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Silgan Unicep

Microneedle Patch Detects Skin Cancer Early

By LabMedica International staff writers
Posted on 31 May 2024

Wearable bioelectronics has emerged as a significant innovation in healthcare, especially in the field of biosensing, providing a new method to monitor individual health for both diagnostic and therapeutic purposes. Despite its advancements, there has been a lack of progress specifically in the area of cancer, and more notably in skin cancer detection. Researchers have now introduced a novel technique for identifying malignant melanoma, which is the most serious type of skin cancer and also the fastest growing.

A groundbreaking study conducted by researchers at Karolinska Institutet (Stockholm, Sweden) led to the development of a new type of patch equipped with microneedles designed to detect the biomarker tyrosinase directly within the skin. Tyrosinase is an enzyme that serves as a crucial biomarker for malignant melanoma. By assessing the enzyme directly in the skin, this approach allows for the rapid detection of changes indicative of the disease. The feasibility of this transdermal microneedle sensor for directly quantifying tyrosinase has been demonstrated in an ex vivo skin model.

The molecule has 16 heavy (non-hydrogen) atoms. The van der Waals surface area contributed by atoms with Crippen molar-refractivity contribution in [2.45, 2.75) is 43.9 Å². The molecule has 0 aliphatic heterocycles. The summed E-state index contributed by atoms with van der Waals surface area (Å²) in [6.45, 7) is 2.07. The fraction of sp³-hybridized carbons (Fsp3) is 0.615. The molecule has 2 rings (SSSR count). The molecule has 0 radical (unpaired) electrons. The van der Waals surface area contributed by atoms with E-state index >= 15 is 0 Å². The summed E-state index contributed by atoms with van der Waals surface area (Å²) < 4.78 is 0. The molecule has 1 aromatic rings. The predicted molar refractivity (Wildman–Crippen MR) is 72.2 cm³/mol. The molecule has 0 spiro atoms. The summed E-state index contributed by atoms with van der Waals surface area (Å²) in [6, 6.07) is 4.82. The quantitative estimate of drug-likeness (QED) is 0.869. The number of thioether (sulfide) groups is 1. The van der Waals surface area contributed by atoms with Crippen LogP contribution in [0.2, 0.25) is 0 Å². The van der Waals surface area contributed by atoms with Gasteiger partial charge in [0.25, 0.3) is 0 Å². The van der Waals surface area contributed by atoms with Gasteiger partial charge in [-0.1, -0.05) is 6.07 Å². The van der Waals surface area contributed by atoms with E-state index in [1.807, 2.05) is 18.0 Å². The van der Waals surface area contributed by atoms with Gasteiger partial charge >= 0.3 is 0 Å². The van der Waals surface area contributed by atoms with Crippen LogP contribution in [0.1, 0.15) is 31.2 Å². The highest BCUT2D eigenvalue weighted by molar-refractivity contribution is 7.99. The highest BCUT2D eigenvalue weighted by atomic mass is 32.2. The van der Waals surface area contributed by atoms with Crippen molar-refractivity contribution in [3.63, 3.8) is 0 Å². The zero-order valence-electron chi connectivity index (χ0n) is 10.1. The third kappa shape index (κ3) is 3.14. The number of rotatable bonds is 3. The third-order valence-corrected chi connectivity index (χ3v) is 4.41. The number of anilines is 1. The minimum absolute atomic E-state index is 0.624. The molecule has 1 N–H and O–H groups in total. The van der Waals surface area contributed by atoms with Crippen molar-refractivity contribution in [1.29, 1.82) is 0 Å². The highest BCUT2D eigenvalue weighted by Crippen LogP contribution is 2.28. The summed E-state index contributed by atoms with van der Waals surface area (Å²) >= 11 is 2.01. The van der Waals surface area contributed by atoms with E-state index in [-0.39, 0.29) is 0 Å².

Image: Illustration of the microneedle patch (Photo courtesy of Karolinska Institutet)
Image: Illustration of the microneedle patch (Photo courtesy of Karolinska Institutet)

In their research, scientists employed human tissue samples from healthy individuals. They applied tyrosinase to these samples to simulate the presence of skin cancer. Their findings suggest that this new patch could serve as an effective alternative to traditional diagnostic techniques, facilitating earlier detection and treatment of malignant melanoma. The researchers are optimistic that their invention will reduce the need for invasive procedures and enhance the quality of life for patients. This innovation marks a significant step forward in improving skin health monitoring and could potentially be adapted to detect other biomarkers simply by altering its design.

“Our method is less invasive and has the potential to provide faster and more reliable results compared to traditional biopsies,” said Onur Parlak, Associate Professor at Karolinska Institutet. “Our goal is to continue developing and improving this technique to offer more accurate and painless diagnostics.” 

Related Links:
Karolinska Institutet


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